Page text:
The Kim game

I spent the weekend with my parents in suburban MD in advance of the DC Politics and Prose reading tonight, and I made Ruth come too though she had to go back to NY today for work. We had a fun weekend exploring DC’s cultural riches. Jk, we didn’t, instead we ate excellent free food, drank a lot of ice water with crushed ice made by the door of the refrigerator (luxury), did laundry (more luxury), and made my parents buy an Apple TV then downloaded half a season of Orphan Black to it. It’s been amazing and part of me will be sad to go home and confront the reality that I am 32, not 15.

My parents live in a high-rise apartment building. People interact more in elevators here than they do in New York, and also just in general. To be perfectly honest I’m against this, but I’m sure if I lived here I’d get used to it and grow to like it. Coming home on Saturday night from a dinner of delicious sushi, we boarded the elevator with a nicely dressed older couple, a man and a woman. I got on before them so I only saw them from the back.  Ruth and I were continuing a conversation we’d been having in the car about Kim Kardashian: Hollywood. I’d started playing it again earlier that day taking a hiatus after I outed myself for having actually spent money on it. I got Ruth to start playing it too because I’m a bad influence and an enabler.  I was saying something possibly incoherent about how “being famous for being famous” is not inherently a bad thing and I don’t remember the next part clearly but the nicely dressed older woman said something, unprompted, about Kim and the other Kardashians. Like, that they were “disgusting” or “shameful” or “a shame.”

We were all like “ha ha, okay, good night!” and got off the elevator and everyone else forgot about it immediately but I (obviously) did not and I still feel somewhat enraged.

Leaving aside everything to do with the specifics of Kim Kardashian, The Kardashians, the game, etc, there’s a thing that woman was doing that I have seen happen over and over again and I’ve never known quite what to call it. It’s when there’s a received idea about someone or something, usually a woman or a woman-specific cultural phenomenon, and that received idea is so pervasive and somehow so convincing that most people adopt it as their own opinion without ever stopping to examine either the idea or the person or phenomenon  for themselves. In this case the received idea is something along the lines of “The success of Kim and the Kardashians is representative of something very bad and I am against it.”  Conveniently, holding this kind of opinion doesn’t conflict with being interested in the woman/phenomenon in question and in consuming media related to her, or even created by her. (“Ugh, it was so horrible. I watched every episode/read the whole thing in a day.”)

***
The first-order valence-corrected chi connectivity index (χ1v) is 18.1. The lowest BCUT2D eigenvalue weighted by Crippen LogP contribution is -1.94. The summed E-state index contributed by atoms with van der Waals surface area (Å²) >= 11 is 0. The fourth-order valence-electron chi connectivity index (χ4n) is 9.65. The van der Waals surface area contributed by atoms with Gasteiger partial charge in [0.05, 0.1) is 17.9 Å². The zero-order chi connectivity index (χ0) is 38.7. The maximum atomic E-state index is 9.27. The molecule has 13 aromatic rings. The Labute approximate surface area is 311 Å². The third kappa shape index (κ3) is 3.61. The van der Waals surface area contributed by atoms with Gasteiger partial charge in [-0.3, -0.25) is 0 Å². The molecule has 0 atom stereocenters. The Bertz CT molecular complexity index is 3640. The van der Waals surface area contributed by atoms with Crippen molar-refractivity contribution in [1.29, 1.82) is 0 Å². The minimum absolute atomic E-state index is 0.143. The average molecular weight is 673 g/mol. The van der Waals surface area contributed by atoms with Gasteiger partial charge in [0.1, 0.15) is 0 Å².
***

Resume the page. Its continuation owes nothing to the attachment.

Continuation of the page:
Whenever a lot of people think a woman is disgusting or shameful and for some reason feel incentivized to espouse that opinion loudly, something interesting is going on. What I realized in the elevator is that I’m on the side of every girl who people jump to conclusions about. I always want to know more about what’s going on with that girl, because the elevator people are boring and wrong. And really, they are missing out on a lot of fun stuff. 

Other than that fear and the constant feeling of loss of an essential part of the self, life turns out to be so much easier when you’ve turned off the part of your brain that does writing! I have a job now where I work during the weeks and for the first couple of months of it I was in the library each weekend working on the book, but now my weekends are weekends. I experienced the feeling of “TGIF” for the first time in years on 10/11 and I probably don’t have to tell you that TGIF is A GREAT FEELING. I’ve had so much time these past few weeks to hang out and have fun and organize and clean and budget and transfer balances from one credit card to another and make obsessive plans for the future. Does that not sound fun? It has been GREAT. One of the things about working on a book, at least for me — and probably it doesn’t have to be this way! — is that you spend a lot of time in “finals week mode.” Like, years on end. Neglecting your body, your friendships, your family and your finances because nothing is more important than your book. Some of that damage will take years to undo (financial, mostly), but my skin already looks better. Not writing a novel is a beauty treatment. Not writing a novel is a spa vacation. Not writing a novel is the best thing that’s ever happened to me, except the nagging terror that this happiness is temporary and fake and could shade into misery the minute I try to start another one.